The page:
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Georgia man charged with attempting to fraudulently sell 50 million N-95 masks

As a protective gear shortage forced emergency workers to use the same disposable masks for weeks, a stockpile of N95s masks has sat unused in TSA storage, according to interviews and documents reviewed by the Star Tribune. (Star Tribune/TNS)
May 28, 2020

A Georgia man has been charged with attempting to sell 50 million non-existent facemasks to a foreign government.

Paul Penn, together with others, is accused of attempting to defraud a foreign government in connection with an attempted sale of 50 million 3M Model 1860 Respirator Masks, which he and his associates did not actually possess, said Bobby L. Christine, U.S. Attorney for the Southern District of Georgia.

Penn, through his company, Spectrum Global Holdings, LLC, agreed to act as a middleman in exchange for a cut of the $317 million sales price. The negotiated sales price for these masks was more than 500 percent higher than the previous normal market value for N-95 masks. Penn falsely represented that the N-95 Masks were owned by a group in which he was associated. Based on representations from Penn and others, the buyer, a foreign government, wired the funds to complete the purchase, which was disrupted by the U.S. Secret Service just before the transaction could be completed. The defendant was charged by way of an Information, filed in the U.S. District Court for the Southern District of Georgia.

“Using a worldwide pandemic as an opportunity to take advantage of those searching for badly needed personal protective equipment is reprehensible,” said U.S. Attorney Christine. “Our office, together with our colleagues at the COVID-19 Hoarding and Price Gouging Task Force and our law enforcement partners, will aggressively seek out any fraudsters who exploit this crisis as a way to make a quick buck.”

“This case should serve as a strong deterrent to those considering exploiting the COVID-19 pandemic to enrich themselves through fraud.  The nation’s citizens, businesses and our international partners are counting on the U.S. Secret Service and its federal law enforcement and private sector partners to safeguard it and maintain the public trust,” said Resident Agent in Charge Glen M. Kessler of the Secret Service Savannah Office. “Tackling the threat of cyber-enabled COVID-19 scams requires an immediate response to safeguard our nation during these unprecedented times.”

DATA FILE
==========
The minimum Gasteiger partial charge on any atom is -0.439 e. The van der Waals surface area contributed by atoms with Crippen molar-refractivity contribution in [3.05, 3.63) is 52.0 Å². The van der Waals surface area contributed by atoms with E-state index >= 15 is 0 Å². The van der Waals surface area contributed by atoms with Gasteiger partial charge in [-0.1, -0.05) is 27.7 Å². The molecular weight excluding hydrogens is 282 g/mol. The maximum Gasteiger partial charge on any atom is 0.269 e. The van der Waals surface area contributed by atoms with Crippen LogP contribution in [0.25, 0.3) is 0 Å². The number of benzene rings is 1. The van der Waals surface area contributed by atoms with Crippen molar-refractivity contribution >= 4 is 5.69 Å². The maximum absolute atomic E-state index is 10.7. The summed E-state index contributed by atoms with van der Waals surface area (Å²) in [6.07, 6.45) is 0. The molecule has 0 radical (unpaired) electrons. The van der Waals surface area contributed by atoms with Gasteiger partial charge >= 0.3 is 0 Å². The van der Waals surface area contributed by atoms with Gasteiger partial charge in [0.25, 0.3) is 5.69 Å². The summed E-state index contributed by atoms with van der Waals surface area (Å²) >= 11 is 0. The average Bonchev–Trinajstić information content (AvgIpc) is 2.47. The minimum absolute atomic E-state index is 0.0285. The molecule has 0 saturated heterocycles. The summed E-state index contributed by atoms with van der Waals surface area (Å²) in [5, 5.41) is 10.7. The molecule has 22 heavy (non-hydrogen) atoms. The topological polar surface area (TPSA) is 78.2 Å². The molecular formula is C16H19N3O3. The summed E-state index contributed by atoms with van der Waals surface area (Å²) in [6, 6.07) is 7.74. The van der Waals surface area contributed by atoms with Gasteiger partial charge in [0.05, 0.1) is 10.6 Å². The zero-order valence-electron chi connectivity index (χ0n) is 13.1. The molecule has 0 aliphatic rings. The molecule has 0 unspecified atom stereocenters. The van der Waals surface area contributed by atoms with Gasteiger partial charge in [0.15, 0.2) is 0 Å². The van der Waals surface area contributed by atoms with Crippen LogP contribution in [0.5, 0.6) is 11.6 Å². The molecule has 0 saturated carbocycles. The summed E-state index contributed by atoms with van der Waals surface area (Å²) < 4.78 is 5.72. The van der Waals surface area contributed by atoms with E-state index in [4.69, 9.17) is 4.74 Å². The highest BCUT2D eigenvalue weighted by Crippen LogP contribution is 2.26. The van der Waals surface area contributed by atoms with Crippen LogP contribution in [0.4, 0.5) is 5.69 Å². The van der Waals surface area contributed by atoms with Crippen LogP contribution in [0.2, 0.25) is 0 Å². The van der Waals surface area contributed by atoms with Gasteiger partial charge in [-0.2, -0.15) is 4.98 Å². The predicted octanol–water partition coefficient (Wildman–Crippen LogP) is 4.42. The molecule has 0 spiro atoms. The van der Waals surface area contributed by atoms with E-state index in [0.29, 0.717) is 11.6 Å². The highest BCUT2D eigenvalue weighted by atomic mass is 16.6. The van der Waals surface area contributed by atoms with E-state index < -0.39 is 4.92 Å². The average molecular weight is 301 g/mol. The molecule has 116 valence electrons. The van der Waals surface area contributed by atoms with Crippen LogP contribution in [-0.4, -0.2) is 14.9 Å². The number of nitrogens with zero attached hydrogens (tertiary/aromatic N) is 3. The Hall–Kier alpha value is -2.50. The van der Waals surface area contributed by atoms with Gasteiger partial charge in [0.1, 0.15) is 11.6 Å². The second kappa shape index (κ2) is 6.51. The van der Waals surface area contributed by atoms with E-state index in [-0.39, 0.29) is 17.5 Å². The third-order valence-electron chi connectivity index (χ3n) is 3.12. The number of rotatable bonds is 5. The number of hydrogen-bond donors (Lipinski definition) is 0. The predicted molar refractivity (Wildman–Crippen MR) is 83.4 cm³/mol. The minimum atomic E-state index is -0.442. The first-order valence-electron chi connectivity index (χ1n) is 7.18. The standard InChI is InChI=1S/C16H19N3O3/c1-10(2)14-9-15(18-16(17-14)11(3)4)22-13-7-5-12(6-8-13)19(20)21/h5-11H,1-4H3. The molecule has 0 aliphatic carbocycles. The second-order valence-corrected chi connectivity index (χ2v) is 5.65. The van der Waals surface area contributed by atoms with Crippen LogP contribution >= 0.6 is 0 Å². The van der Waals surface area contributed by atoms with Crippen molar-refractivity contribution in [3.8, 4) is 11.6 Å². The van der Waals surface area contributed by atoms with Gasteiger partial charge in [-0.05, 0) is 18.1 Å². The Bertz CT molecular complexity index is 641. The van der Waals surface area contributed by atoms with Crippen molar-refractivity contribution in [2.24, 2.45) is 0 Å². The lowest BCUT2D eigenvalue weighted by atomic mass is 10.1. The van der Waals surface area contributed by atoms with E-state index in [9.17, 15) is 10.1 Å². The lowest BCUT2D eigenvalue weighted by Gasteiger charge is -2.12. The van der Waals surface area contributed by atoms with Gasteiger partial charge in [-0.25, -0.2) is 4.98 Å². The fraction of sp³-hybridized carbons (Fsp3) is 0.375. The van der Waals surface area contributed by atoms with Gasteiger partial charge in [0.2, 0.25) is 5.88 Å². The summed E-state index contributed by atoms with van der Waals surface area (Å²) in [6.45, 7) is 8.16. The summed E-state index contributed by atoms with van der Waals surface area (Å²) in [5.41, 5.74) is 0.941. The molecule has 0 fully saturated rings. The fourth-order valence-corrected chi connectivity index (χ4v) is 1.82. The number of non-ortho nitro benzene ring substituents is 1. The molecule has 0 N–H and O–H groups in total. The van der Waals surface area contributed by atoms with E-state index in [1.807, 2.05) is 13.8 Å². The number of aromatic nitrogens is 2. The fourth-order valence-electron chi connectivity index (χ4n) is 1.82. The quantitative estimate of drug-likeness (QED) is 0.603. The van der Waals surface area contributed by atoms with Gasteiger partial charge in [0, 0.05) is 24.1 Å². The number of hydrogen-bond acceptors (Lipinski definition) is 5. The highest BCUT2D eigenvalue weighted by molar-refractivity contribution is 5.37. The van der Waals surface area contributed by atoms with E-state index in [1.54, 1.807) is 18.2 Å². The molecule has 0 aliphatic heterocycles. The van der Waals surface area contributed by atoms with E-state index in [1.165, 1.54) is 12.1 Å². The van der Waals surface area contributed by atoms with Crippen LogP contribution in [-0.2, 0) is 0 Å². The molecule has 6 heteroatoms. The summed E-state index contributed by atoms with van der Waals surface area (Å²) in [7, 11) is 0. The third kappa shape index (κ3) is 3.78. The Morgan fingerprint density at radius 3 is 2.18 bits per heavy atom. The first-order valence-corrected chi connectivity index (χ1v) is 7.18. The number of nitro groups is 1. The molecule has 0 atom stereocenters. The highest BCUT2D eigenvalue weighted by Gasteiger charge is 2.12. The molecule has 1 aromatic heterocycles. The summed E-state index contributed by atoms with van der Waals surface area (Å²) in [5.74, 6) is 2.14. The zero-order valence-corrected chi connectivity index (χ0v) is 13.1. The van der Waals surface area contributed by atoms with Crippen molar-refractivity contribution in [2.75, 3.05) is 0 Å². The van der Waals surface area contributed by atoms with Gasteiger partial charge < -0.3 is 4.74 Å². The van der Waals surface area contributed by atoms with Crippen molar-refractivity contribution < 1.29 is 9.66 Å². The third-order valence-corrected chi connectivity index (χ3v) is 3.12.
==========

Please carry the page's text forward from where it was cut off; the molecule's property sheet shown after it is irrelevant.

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Criminal informations contain only charges; defendants are presumed innocent unless and until proven guilty.

Attorney General William P. Barr created the COVID-19 Hoarding and Price Gouging Task Force, led by Craig Carpenito, United States Attorney for District of New Jersey, who is coordinating efforts with the Antitrust Division and U.S. Attorneys across the country wherever illegal activity involving protective personal equipment occurs.  The Secretary of Health and Human Services has issued a Notice designating categories of health and medical supplies that must not be hoarded or sold for exorbitant prices.

Please report COVID-19 fraud, hoarding or price-gouging to the National Center for Disaster Fraud’s National Hotline at (866) 720-5721, or go to justice.gov/disastercomplaintform.

U.S. Attorney Christine acclaimed the hard work of the investigatory team, led by the U.S. Secret Service, for disrupting the scheme.

Assistant U.S. Attorneys J. Thomas Clarkson and Patrick J. Schwedler are prosecuting this case on behalf of the United States.

This press release was originally published by the U.S. Department of Justice.